It's Lunch Time
This week, our spotlight is on famous rice-producing regions. First up is a trip to Niigata City in Niigata Prefecture.
This week, our spotlight is on famous rice-producing regions. First up is a trip to Niigata City in Niigata Prefecture. We meet 14th-generation grape farmer Kentaro Abe, whose family has been in the farming business for 300 years. The family had initially focused on growing rice and pears, but decided to also start harvesting grapes 20 years ago. Now, grapes have become their main product and they grow four kinds of grapes at their farm. The Abes also grow their own brand of rice, called Kenta.
Mr Abe lets us try some seedless varieties of grapes such as the popular Shine Muscat and Oriental Star, which has a slightly thicker skin. He agrees to show us his lunch so we head to his house, which was built in 1853, the year Commodore Matthew Perry came to Japan. Mr Abe lives with his parents and grandparents. The family loves to eat fruits throughout the year, so when they run out of fresh fruits, they would eat those which have been preserved in syrup. Mr Abe’s mum, Yoshie, grows vegetables and uses them in various dishes. An example is Niigata’s speciality, Noppei-jiru, a soup featuring dried bonito stock, taro, carrots and konjac. Locals would have it during New Year celebrations, the Obon Festival and ceremonial occasions.
The next item also uses vegetables grown by Mr Abe’s mother. It is a cream stew with turnips, onions, carrots and pumpkin. The dish includes pork, stock cubes and milk. Other items cooked for lunch are boiled seasoned spinach and carrots, boiled and seasoned edible chrysanthemum, as well as grape and apple pancake.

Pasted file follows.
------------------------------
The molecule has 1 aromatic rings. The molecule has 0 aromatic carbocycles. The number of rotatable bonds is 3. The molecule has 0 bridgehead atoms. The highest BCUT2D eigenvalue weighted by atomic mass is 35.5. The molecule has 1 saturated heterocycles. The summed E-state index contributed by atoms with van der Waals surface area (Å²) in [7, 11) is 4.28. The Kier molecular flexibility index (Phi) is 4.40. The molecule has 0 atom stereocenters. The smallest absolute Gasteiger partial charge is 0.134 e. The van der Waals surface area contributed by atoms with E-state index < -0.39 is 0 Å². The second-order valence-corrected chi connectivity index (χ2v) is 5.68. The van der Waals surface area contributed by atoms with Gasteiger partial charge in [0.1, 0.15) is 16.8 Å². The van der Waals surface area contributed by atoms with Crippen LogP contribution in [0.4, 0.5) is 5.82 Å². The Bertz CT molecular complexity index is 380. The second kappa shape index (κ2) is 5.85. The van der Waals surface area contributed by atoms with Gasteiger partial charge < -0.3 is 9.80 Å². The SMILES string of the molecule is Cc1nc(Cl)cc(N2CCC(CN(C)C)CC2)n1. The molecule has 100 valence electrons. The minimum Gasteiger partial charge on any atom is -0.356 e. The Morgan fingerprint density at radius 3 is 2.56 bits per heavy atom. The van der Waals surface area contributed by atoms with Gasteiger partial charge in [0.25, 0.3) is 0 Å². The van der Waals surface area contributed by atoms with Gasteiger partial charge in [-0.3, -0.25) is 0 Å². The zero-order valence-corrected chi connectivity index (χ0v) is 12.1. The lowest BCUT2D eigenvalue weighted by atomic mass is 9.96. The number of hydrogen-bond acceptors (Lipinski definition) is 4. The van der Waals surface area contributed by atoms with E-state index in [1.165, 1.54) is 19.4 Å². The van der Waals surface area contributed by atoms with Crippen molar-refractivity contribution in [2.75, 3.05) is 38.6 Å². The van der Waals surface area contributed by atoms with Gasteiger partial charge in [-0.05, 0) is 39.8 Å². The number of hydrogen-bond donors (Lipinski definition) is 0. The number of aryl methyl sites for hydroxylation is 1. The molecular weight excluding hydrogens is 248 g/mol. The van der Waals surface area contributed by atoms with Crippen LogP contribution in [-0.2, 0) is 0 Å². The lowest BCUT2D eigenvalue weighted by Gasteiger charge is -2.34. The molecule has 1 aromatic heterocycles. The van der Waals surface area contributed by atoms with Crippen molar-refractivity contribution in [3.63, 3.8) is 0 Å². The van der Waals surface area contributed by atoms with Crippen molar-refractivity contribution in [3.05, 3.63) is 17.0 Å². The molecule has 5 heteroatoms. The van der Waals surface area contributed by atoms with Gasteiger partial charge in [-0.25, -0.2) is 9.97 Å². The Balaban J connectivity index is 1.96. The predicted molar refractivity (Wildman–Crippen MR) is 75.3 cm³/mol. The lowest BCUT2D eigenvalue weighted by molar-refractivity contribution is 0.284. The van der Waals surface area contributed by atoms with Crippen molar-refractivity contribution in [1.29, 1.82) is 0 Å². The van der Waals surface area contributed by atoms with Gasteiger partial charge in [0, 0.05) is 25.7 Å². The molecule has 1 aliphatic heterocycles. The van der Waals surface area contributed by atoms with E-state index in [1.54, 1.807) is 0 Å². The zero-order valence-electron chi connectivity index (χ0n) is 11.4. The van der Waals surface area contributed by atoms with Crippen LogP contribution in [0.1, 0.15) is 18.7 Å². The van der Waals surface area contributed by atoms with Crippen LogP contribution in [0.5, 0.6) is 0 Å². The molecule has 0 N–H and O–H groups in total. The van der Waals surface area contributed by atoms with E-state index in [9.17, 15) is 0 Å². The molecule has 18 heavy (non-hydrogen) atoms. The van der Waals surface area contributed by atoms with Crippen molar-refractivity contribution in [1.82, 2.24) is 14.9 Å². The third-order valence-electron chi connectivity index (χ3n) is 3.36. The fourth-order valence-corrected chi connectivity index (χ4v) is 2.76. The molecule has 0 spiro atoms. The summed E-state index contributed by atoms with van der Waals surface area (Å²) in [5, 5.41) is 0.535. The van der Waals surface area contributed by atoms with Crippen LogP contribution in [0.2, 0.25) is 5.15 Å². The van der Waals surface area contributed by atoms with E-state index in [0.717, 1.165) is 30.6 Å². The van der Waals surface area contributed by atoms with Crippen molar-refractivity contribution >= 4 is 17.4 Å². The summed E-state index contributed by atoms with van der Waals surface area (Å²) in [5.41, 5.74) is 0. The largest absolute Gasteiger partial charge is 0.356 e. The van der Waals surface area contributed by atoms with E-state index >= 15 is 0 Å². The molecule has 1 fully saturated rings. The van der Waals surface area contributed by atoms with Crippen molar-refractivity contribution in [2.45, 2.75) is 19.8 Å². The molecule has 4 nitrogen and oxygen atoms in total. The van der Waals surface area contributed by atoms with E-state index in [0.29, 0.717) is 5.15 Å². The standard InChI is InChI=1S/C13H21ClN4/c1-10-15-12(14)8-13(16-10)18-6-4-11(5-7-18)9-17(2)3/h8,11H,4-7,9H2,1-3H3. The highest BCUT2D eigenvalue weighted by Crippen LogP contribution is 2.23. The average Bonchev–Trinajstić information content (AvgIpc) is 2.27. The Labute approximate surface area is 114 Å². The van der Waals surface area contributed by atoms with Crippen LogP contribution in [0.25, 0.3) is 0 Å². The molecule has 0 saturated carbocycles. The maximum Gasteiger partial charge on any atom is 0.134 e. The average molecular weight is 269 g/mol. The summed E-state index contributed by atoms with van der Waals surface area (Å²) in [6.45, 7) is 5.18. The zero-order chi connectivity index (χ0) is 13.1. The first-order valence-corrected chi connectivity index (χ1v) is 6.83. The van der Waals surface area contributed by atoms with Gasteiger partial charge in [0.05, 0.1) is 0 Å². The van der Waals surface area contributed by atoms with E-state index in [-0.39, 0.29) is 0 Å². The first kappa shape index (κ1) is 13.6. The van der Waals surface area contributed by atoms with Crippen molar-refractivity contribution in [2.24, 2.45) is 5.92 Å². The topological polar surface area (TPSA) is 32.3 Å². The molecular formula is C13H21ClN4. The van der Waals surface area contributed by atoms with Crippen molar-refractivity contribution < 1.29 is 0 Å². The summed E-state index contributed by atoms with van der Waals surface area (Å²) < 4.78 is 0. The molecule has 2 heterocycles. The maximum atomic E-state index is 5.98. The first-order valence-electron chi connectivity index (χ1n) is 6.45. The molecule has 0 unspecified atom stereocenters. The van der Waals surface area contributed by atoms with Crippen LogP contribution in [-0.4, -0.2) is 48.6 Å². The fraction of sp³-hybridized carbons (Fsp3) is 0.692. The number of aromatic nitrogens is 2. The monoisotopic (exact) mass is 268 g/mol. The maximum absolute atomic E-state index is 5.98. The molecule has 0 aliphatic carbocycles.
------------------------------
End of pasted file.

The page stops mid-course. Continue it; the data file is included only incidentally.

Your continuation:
After this, we move on to the urban area to continue our “meal investigation”. We visit the Kameda St. Regional Exchange facility, where a Halloween party is being held. It is hosted by several restaurants to promote local businesses and foods. Fried rice cakes, fish-shaped pancakes and chiffon cakes are among the foods being served. We find out about a new brand of rice from Niigata, called Shinnosuke. Grainier than Koshihikari rice and not as sticky, it entered the market in recent years. However, before it was able to do so, the size of grain and taste had to be approved. The rice also had to pass various other standards.
We chat with Yuta Suzuki, a rice farmer from Ashinuma Country Farm. We later attend an after-party at his classmate’s restaurant, Yamayoshi. It specialises in Japanese cuisine and is famous for its seafood caught in the Sea of Japan. It also serves Shinnosuke fried rice, which just includes egg, green onions, soy sauce, salt and pepper. To keep the original taste of the rice, no extra ingredients are added.
Semboku City in Akita Prefecture is our next location. One can see several rice fields with fine rice stalks here. A well-known tourist spot in Semboku is Lake Tazawa, Japan's deepest lake with a depth of 423m. From the lake, we walk for five minutes towards the mountainous area. We meet Iichiro Asari, who grows burdock roots and baby corn in his fields. He is on his way home, so we request to see his dinner. He agrees to let us accompany him home, where he introduces us to his wife, Etsuko.
She first makes rice seasoned and cooked with local vegetables. Burdock roots, maitake mushrooms, carrots, sweet potato and chicken are mixed with the rice. A seaweed soup base is added, after which the rice is cooked with water and a bit of sake. Other dishes prepared for dinner are fried bamboo seasoned with miso; boiled seasoned richweed - a mountain vegetable - with Japanese ginger; homegrown butterburs stewed with soy sauce, sugar and sweet sake; and string beans with tofu.
The next day, we continue our journey around Semboku City. We meet Mr Saito, who comes from a family of spinach farmers. Most of the spinach in Akita Prefecture comes from Semboku. We later head to his house to see what he is having for lunch. One of the dishes is boiled and seasoned spinach dipped in raw eggs with soy sauce. There is also homegrown radish leaf stems seasoned with salt and sesame oil; maitake mushrooms cooked with butter; boiled honey fungus with soy sauce and chilli peppers; and smoked radish pickles.
1) A speciality of Noppei-jiru, a soup made with mainly vegetables
2) A well-known tourist spot in Semboku City is the beautiful Lake Tazawa